The Inquirer is a leading independent daily newspaper published in Liberia, based in Monrovia. It is privately owned with a "good reputation".

Widow Accuses NEC Boss Of Property Theft

A widow is accusing the National Elections Commission Boss, Davidetta Browne-Lansanah of reportedly encroaching on a land given to her by the National Housing Authority.

A parcel of land not equated to a half lot situated in the New Matadi Community is allegedly being claimed by the NEC boss depriving the widow and her children in community access to their property.

In an exclusive interview with this paper, Mulinda Mulbah, reported that she purchased the property in question in 2011 from the National Housing Authority thereby giving her ownership to the parcel of land.

She said the NHA after receiving payments for the property issued her all necessary receipts but failed to produce the official deed even though all payments were made.

According to Madam Mulbah, the NEC boss has been claiming ownership of the property which she (Mulbah) paid for long ago but had not been able to acquire an official deed from the housing authority.

“I paid for that land which is not even a half lot in the New Matadi area since 2011 when Madam Davidetta Browne-Lansanah was nowhere but the National Housing Authority did not give me the deeds to my property. The NEC boss is gradually racking the land,” she lamented.

In a document presented to this paper, the National Housing Authority conducted an investigative survey on the property in October of 2011 denying one Ida Wilson who earlier claimed to have gotten the land from the NHA.

Accordingly, after her denial, Wilson then proceeded by selling the land to the current NEC boss, a situation that had since caused Madam Mulbah and her family to live in threat.

Mulinda disclosed that the Madam Browne-Lansanah has continuously engaged her with intimidations to vacate the property after she (Mulinda) started calling the public attention to the crisis ongoing between them.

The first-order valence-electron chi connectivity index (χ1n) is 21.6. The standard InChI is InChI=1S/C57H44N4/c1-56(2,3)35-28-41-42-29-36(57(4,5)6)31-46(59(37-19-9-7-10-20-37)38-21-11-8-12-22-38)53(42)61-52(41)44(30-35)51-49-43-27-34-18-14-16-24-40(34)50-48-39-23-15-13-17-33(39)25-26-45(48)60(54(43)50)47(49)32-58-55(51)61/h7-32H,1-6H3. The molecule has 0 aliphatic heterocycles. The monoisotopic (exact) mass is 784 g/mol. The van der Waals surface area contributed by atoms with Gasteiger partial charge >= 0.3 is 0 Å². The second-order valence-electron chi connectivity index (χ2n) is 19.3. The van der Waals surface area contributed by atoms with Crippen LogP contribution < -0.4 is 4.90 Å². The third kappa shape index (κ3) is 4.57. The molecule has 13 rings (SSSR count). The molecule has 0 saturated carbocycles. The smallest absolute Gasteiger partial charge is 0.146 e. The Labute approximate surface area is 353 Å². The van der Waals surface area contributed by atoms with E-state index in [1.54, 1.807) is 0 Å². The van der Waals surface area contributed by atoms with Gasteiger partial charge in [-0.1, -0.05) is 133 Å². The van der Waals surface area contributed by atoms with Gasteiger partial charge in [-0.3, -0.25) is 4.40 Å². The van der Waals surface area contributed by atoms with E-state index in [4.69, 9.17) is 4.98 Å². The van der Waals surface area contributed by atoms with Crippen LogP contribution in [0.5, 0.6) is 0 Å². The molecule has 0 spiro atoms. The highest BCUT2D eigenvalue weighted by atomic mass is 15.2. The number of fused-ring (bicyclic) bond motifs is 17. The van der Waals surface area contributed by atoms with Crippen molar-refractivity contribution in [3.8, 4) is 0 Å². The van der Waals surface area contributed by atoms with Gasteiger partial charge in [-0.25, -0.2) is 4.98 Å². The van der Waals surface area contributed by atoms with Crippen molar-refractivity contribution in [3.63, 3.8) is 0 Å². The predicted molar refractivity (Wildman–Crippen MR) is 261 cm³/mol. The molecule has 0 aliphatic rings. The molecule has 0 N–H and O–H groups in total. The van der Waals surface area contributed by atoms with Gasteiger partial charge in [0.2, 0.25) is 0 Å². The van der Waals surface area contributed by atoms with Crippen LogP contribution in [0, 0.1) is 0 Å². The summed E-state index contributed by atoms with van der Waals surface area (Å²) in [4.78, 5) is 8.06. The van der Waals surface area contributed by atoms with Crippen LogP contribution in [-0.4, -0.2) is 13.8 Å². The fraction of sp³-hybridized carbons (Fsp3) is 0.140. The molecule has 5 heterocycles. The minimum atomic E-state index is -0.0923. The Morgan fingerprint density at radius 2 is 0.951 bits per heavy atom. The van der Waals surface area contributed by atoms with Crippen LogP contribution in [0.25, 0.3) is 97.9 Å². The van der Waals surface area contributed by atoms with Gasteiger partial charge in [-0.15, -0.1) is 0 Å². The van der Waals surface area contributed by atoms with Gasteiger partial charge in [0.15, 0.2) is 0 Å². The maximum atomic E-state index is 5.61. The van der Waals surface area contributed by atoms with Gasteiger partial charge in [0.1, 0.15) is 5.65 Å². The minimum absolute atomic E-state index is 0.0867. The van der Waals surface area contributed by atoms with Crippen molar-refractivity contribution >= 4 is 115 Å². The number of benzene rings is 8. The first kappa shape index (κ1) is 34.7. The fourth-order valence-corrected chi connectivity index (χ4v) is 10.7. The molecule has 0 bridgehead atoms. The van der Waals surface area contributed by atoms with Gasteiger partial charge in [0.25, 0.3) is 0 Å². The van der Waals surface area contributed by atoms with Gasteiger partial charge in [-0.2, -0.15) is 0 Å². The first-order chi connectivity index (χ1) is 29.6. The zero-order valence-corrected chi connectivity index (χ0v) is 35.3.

“When I started going around with this information to save my property which caused my children not to be in school for more than one year, Davidetta Browne begin haunting me saying why I had to take her name to radio station,” she added.

Several communications in this paper’s possession were written to Managing Directors of the National Housing Authority by Mulbah requesting the property’s deed dating back as far as 2017.

In 2021, a lawsuit was filed against the NHA in connection with the parcel of land and a writ was issued to the management but since the sheriff’s return, the NHA is yet to appear before the Civil Law Court in Monrovia.

Meanwhile, Madam Mulbah is calling on the government of Liberia and other well-meaning Liberians to intervene in the matter as the property in question is her only hope and any attempt to let go of it would mean the worse for her family.

She said, “Let Davidetta Browne leave my land that Cecelia Cuffey Browne give her for no reason. That’s all I have for my family and I, so if the NEC boss who have money takes it from me, I will have nothing to hold on to.”  

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